Why is Taiwan exposed to earthquakes and well prepared to withstand them?

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Why is Taiwan exposed to earthquakes and well prepared to withstand them?

On Wednesday, Taiwan experienced the strongest earthquake it has had in 25 years. There were hundreds of injuries, at least nine fatalities, damage to buildings and highways, and disruptions to rail operations.

Strong earthquakes frequently occur in Taiwan, but experts claim that because of the island's exceptional earthquake readiness, the damage they do to its 23 million inhabitants has been comparatively limited.

Here is a closer look at Taiwan’s history of earthquakes:


Taiwan is situated on the Pacific "Ring of Fire," a chain of seismic faults that encircles the Pacific Ocean and is the epicenter of the majority of earthquakes worldwide.

Because of the strain built up from the interactions of the Philippine Sea Plate and the Eurasian Plate, which may cause abrupt releases in the form of earthquakes, the area is especially susceptible to temblors.

The steep topography of the area can amplify earth tremors, resulting in landslides. A number of these landslides happened on Taiwan's eastern coast in the vicinity of eastern Hualien County, close to the epicenter of Wednesday's earthquake. Falling debris struck roads and tunnels, crushing cars and killing a number of people.

To what extent is Taiwan prepared to handle earthquakes?

The U.S. Geological Survey said that Wednesday's earthquake had a magnitude of 7.4, whereas Taiwan's seismic monitoring agency reported a magnitude of 7.2. Although it was felt powerfully in Taipei, the capital, it only caused minor damages and damaged numerous structures in Hualien.

Even though the earthquake occurred during morning rush hour, it barely affected the normal commute. In a matter of minutes, people were driving to their offices and parents were once more strolling their kids to school.

According to Stephen Gao, a professor of seismology at Missouri University of Science and Technology, Taiwan has some of the most sophisticated earthquake preparedness in the world. Strict building regulations, a top-notch seismological network, and extensive public awareness programs about earthquake safety have all been put in place on the island.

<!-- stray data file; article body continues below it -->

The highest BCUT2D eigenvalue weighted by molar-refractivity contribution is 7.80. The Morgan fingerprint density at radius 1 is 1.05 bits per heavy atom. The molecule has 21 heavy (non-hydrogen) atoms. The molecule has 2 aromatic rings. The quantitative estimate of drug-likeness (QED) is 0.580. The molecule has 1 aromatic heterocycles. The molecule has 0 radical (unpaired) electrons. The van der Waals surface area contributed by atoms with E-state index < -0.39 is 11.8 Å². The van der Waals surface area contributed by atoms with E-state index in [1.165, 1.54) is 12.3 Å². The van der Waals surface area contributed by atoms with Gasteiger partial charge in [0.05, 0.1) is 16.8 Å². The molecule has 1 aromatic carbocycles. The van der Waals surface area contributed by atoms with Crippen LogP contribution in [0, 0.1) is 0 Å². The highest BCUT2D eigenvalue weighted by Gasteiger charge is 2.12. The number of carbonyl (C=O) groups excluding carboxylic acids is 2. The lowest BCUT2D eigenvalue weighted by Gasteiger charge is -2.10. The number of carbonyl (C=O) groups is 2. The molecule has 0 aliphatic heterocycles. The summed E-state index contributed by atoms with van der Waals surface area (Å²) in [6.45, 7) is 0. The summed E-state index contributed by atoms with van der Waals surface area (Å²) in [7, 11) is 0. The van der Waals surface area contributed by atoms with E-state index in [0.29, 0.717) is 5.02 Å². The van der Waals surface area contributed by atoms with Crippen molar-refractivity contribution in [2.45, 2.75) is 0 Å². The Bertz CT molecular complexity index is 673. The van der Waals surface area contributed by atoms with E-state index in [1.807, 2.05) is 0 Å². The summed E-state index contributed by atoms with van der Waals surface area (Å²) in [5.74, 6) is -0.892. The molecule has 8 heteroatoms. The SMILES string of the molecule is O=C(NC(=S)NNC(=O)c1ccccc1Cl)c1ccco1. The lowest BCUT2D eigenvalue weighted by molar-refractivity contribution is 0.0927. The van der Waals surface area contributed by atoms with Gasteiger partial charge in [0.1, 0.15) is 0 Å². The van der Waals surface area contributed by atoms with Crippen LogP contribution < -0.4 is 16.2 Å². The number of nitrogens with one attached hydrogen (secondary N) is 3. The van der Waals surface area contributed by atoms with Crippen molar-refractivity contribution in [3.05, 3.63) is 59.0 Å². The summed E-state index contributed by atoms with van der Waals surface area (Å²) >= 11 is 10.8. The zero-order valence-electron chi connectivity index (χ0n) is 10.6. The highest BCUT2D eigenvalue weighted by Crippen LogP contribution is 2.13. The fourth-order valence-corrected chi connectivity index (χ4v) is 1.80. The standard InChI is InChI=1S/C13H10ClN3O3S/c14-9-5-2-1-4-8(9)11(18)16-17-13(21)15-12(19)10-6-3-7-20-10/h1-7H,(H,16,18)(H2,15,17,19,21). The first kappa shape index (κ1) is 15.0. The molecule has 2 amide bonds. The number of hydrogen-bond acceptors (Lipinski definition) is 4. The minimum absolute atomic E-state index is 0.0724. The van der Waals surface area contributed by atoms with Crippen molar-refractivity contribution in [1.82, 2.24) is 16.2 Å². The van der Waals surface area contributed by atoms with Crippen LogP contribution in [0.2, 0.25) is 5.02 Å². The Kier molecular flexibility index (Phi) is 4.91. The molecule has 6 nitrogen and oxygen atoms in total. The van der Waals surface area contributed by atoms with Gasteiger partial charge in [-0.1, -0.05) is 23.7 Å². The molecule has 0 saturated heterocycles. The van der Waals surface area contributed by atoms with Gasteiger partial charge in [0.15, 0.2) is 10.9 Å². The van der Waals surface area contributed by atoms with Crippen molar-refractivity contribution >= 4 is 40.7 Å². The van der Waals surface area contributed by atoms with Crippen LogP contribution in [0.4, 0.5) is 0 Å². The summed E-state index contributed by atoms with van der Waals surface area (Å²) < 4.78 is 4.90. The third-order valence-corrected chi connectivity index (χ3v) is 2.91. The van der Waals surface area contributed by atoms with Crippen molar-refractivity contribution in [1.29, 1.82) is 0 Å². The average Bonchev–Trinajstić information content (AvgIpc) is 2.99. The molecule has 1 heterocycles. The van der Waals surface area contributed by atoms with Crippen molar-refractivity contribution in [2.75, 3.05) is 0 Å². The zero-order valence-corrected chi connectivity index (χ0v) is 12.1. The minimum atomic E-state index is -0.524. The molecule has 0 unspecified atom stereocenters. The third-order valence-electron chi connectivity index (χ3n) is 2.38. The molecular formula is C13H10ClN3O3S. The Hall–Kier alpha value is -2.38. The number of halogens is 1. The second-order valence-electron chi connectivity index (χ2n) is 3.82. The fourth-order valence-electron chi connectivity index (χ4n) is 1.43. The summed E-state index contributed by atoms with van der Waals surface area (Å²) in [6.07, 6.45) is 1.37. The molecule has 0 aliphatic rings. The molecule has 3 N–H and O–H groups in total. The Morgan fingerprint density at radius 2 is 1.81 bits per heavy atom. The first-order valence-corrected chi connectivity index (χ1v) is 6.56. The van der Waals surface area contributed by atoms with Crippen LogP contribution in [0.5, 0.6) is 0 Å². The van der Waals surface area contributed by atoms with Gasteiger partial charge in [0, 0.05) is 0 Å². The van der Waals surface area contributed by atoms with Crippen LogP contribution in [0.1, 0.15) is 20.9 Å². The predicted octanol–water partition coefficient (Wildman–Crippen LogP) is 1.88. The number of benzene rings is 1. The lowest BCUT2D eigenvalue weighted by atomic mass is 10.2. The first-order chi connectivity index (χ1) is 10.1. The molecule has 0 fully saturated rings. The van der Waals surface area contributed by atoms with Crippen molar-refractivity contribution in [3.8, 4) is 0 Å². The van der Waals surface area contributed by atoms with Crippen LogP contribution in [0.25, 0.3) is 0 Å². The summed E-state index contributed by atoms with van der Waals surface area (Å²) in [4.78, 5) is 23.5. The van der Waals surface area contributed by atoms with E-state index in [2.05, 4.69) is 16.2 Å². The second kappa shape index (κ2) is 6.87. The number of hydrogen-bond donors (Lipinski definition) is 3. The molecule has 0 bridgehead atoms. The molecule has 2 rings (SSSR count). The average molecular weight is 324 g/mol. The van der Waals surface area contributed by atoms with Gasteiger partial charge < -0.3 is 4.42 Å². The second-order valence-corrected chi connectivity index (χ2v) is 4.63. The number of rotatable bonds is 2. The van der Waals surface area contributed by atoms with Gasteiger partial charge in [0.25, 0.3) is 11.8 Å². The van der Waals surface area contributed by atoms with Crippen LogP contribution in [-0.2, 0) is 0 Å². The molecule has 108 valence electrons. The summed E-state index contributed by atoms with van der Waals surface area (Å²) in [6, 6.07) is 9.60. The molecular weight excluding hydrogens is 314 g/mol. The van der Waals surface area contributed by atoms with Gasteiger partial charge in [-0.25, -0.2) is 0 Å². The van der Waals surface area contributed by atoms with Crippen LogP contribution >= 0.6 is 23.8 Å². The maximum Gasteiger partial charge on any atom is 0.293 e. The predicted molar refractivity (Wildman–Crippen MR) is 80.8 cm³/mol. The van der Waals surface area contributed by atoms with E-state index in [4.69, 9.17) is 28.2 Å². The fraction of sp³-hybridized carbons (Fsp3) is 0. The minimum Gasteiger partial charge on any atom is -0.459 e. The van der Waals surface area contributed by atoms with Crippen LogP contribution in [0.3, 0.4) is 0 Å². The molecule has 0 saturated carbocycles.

The government offers rebates to homeowners who examine the seismic resistance of their houses and is constantly revising the amount of quake resistance required of both new and existing buildings, which may result in higher construction costs.

Five individuals found guilty of carelessness and sentenced to prison terms were involved in the construction of a 17-story high-rise apartment complex in Tainan, on the southwestern coast of the island, which was the only major structure to collapse after the 2016 earthquake that killed dozens of people.

Taiwan is also encouraging earthquake exercises at companies and schools, and announcements about earthquake safety are frequently broadcast on cellphones and the public media.

According to Gao, these actions have greatly increased Taiwan's ability to withstand earthquakes, reducing the likelihood of catastrophic damage and fatalities.


According to the USGS, since 1980, there have been about 100 earthquakes with a magnitude exceeding 5.5 and about 2,000 earthquakes with a magnitude of 4.0 or more in Taiwan and the surrounding waters.

The largest known earthquake to have struck the island in recent memory, measuring 7.7 on September 21, 1999. It resulted in 2,400 fatalities, 100,000 injuries, and the destruction of thousands of structures.

In 2018, Hualien County experienced a catastrophic earthquake that caused several structures, including a historic hotel, to collapse.

Unfortunately, Gao stated that there will be significant earthquake activity for millions of years to come. This emphasizes how crucial it is to be resilient and ready for any seismic risk that may arise.